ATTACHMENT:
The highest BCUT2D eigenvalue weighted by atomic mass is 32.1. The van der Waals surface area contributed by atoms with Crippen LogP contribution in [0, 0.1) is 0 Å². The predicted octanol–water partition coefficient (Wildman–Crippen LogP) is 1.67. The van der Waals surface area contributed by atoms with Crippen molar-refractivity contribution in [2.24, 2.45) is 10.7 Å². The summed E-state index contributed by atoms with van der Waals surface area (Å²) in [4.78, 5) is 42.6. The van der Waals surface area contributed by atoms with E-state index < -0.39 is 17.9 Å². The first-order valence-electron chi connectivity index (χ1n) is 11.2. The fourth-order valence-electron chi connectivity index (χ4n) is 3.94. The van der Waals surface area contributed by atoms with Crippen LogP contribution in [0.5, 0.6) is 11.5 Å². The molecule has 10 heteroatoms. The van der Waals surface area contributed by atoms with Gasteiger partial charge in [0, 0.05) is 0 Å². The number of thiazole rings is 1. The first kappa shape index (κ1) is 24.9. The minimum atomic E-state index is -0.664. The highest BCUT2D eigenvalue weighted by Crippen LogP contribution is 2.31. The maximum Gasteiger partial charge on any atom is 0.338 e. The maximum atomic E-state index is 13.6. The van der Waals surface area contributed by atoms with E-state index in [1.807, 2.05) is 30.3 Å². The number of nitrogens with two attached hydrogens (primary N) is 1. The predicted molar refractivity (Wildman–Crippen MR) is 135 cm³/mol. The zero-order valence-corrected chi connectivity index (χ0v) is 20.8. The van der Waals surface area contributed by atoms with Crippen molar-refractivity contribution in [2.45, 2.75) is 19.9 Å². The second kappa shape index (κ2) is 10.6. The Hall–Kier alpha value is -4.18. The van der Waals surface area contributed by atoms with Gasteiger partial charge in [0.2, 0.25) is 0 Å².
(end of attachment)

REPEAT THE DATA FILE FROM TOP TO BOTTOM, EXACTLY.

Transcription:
The highest BCUT2D eigenvalue weighted by atomic mass is 32.1. The van der Waals surface area contributed by atoms with Crippen LogP contribution in [0, 0.1) is 0 Å². The predicted octanol–water partition coefficient (Wildman–Crippen LogP) is 1.67. The van der Waals surface area contributed by atoms with Crippen molar-refractivity contribution in [2.24, 2.45) is 10.7 Å². The summed E-state index contributed by atoms with van der Waals surface area (Å²) in [4.78, 5) is 42.6. The van der Waals surface area contributed by atoms with E-state index < -0.39 is 17.9 Å². The first-order valence-electron chi connectivity index (χ1n) is 11.2. The fourth-order valence-electron chi connectivity index (χ4n) is 3.94. The van der Waals surface area contributed by atoms with Crippen LogP contribution in [0.5, 0.6) is 11.5 Å². The molecule has 10 heteroatoms. The van der Waals surface area contributed by atoms with Gasteiger partial charge in [0, 0.05) is 0 Å². The number of thiazole rings is 1. The first kappa shape index (κ1) is 24.9. The minimum atomic E-state index is -0.664. The highest BCUT2D eigenvalue weighted by Crippen LogP contribution is 2.31. The maximum Gasteiger partial charge on any atom is 0.338 e. The maximum atomic E-state index is 13.6. The van der Waals surface area contributed by atoms with E-state index in [1.807, 2.05) is 30.3 Å². The number of nitrogens with two attached hydrogens (primary N) is 1. The predicted molar refractivity (Wildman–Crippen MR) is 135 cm³/mol. The zero-order valence-corrected chi connectivity index (χ0v) is 20.8. The van der Waals surface area contributed by atoms with Crippen molar-refractivity contribution in [2.45, 2.75) is 19.9 Å². The second kappa shape index (κ2) is 10.6. The Hall–Kier alpha value is -4.18. The van der Waals surface area contributed by atoms with Gasteiger partial charge in [0.2, 0.25) is 0 Å².